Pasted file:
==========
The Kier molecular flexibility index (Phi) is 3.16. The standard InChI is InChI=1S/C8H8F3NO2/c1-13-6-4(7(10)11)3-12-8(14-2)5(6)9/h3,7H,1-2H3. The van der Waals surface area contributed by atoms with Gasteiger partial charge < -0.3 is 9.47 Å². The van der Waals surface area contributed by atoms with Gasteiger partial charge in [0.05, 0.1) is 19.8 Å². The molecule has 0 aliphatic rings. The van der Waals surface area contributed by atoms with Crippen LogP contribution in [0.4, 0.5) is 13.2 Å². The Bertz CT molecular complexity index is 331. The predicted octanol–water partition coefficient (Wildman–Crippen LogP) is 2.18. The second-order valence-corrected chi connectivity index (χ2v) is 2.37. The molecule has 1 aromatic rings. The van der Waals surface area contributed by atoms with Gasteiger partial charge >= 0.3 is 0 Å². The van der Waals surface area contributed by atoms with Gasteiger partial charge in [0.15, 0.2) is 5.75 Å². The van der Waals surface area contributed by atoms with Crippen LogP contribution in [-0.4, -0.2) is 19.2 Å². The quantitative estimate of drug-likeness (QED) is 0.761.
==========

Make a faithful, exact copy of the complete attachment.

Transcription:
The Kier molecular flexibility index (Phi) is 3.16. The standard InChI is InChI=1S/C8H8F3NO2/c1-13-6-4(7(10)11)3-12-8(14-2)5(6)9/h3,7H,1-2H3. The van der Waals surface area contributed by atoms with Gasteiger partial charge < -0.3 is 9.47 Å². The van der Waals surface area contributed by atoms with Gasteiger partial charge in [0.05, 0.1) is 19.8 Å². The molecule has 0 aliphatic rings. The van der Waals surface area contributed by atoms with Crippen LogP contribution in [0.4, 0.5) is 13.2 Å². The Bertz CT molecular complexity index is 331. The predicted octanol–water partition coefficient (Wildman–Crippen LogP) is 2.18. The second-order valence-corrected chi connectivity index (χ2v) is 2.37. The molecule has 1 aromatic rings. The van der Waals surface area contributed by atoms with Gasteiger partial charge >= 0.3 is 0 Å². The van der Waals surface area contributed by atoms with Gasteiger partial charge in [0.15, 0.2) is 5.75 Å². The van der Waals surface area contributed by atoms with Crippen LogP contribution in [-0.4, -0.2) is 19.2 Å². The quantitative estimate of drug-likeness (QED) is 0.761.